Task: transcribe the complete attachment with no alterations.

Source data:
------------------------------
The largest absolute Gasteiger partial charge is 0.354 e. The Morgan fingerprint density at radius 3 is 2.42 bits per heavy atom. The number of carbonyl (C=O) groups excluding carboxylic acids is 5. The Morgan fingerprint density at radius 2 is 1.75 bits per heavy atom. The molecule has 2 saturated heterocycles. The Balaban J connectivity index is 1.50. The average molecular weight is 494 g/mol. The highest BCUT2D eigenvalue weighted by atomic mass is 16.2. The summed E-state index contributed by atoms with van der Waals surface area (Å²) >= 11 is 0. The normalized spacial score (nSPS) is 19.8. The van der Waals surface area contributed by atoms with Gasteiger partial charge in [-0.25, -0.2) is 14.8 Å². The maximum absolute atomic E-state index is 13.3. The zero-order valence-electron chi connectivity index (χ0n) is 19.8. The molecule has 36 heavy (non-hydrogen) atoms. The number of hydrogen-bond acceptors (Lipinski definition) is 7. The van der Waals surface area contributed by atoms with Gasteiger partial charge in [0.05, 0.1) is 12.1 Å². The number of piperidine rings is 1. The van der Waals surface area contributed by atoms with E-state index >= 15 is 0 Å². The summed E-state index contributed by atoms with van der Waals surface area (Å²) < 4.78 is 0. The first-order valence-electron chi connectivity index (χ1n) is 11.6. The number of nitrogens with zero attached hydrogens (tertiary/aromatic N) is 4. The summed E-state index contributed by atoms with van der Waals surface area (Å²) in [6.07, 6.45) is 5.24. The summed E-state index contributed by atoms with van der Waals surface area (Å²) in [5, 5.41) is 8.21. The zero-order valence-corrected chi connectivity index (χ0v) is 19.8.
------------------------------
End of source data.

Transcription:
The largest absolute Gasteiger partial charge is 0.354 e. The Morgan fingerprint density at radius 3 is 2.42 bits per heavy atom. The number of carbonyl (C=O) groups excluding carboxylic acids is 5. The Morgan fingerprint density at radius 2 is 1.75 bits per heavy atom. The molecule has 2 saturated heterocycles. The Balaban J connectivity index is 1.50. The average molecular weight is 494 g/mol. The highest BCUT2D eigenvalue weighted by atomic mass is 16.2. The summed E-state index contributed by atoms with van der Waals surface area (Å²) >= 11 is 0. The normalized spacial score (nSPS) is 19.8. The van der Waals surface area contributed by atoms with Gasteiger partial charge in [-0.25, -0.2) is 14.8 Å². The maximum absolute atomic E-state index is 13.3. The zero-order valence-electron chi connectivity index (χ0n) is 19.8. The molecule has 36 heavy (non-hydrogen) atoms. The number of hydrogen-bond acceptors (Lipinski definition) is 7. The van der Waals surface area contributed by atoms with Gasteiger partial charge in [0.05, 0.1) is 12.1 Å². The number of piperidine rings is 1. The van der Waals surface area contributed by atoms with E-state index >= 15 is 0 Å². The summed E-state index contributed by atoms with van der Waals surface area (Å²) < 4.78 is 0. The first-order valence-electron chi connectivity index (χ1n) is 11.6. The number of nitrogens with zero attached hydrogens (tertiary/aromatic N) is 4. The summed E-state index contributed by atoms with van der Waals surface area (Å²) in [6.07, 6.45) is 5.24. The summed E-state index contributed by atoms with van der Waals surface area (Å²) in [5, 5.41) is 8.21. The zero-order valence-corrected chi connectivity index (χ0v) is 19.8.